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Laser welding of ultra-high strength steel and a cast magnesium alloy for light-weight design
University West, Department of Engineering Science, Research Enviroment Production Technology West. (PTW)ORCID iD: 0000-0001-8933-6720
2019 (English)Doctoral thesis, comprehensive summary (Other academic)
Abstract [en]

There is a strong industrial need for developing robust and flexible manufacturing methods for future light-weight design. Better performing, environmental friendly vehicles will gain competitive strength from using light weight structures. In this study, focus has been on laser welding induced distortions for ultra-high strength steel (UHSS) where trials were performed on single hat and double hat beams simulating A-pillar and B-pillar structures. Furthermore, also laser welding induced porosity in cast magnesium alloy AM50 for interior parts were studied. For UHSS, conventional laser welding was done in a fixture designed for research. For cast magnesium, single-spot and twin-spot welding were done. Measurements of final distortions and metallographic investigations have been performed. The results show that the total weld metal volume or the total energy input were good measures for predicting the distortions within one steel grade. For comparing different steel grades, the width of the hard zone should be used. The relation between the width of the hard zone, corresponding to the martensitic area of the weld, and the distortions is almost linear. Additionally, compared with continuous welds, stitching reduced the distortions. For cast magnesium, two-pass (repeated parameters) welding with single-spot gave the lowest porosity of approximately 3%. However, two-pass welding is not considered production friendly. Twin-spot welding was done, where the first beam provided time for nucleation and some growth of pores while reheating by the second beam should provide time for pores to grow and escape. This gave a porosity of around 5%. Distortions and porosity are the main quality problems that occur while laser welding UHSS and cast magnesium, respectively. Low energy input seems to generally minimize quality issues. Laser welding shows high potential regarding weld quality and other general aspects such as productivity in light-weight design for both high strength steel and cast magnesium.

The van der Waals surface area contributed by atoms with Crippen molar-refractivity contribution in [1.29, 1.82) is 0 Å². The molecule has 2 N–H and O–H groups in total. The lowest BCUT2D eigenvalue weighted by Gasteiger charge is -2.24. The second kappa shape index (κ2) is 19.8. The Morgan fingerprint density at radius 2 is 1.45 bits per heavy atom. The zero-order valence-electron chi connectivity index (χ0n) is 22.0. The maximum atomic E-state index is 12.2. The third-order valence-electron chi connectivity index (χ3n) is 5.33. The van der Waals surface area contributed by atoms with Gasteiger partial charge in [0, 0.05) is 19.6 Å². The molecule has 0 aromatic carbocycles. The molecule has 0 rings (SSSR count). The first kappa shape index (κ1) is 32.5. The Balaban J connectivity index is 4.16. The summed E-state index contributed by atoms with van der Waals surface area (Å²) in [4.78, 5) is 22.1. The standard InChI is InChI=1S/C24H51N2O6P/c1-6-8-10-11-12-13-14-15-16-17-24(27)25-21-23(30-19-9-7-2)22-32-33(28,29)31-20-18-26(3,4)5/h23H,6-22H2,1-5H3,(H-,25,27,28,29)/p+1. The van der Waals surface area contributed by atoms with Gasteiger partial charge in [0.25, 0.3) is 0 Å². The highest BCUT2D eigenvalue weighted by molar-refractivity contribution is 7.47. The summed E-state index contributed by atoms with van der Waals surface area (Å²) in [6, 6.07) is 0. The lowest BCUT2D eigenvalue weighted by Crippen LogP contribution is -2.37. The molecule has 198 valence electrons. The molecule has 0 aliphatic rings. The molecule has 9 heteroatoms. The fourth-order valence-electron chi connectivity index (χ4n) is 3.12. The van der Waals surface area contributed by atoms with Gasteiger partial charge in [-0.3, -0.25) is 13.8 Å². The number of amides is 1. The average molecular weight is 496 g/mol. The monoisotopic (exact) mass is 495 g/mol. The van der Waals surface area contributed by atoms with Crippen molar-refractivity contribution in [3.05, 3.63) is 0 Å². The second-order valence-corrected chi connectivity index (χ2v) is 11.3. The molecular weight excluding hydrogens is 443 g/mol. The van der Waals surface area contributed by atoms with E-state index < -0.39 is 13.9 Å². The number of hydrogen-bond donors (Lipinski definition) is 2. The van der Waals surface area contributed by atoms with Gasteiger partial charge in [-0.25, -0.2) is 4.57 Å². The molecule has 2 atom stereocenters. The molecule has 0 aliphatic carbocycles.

Place, publisher, year, edition, pages
Trollhättan: University West , 2019. , p. 94
Series
PhD Thesis: University West ; 29
Keywords [en]
Laser welding, ultra-high strength steel, cast magnesium alloy, light-weight design, automotive industry, distortion, porosity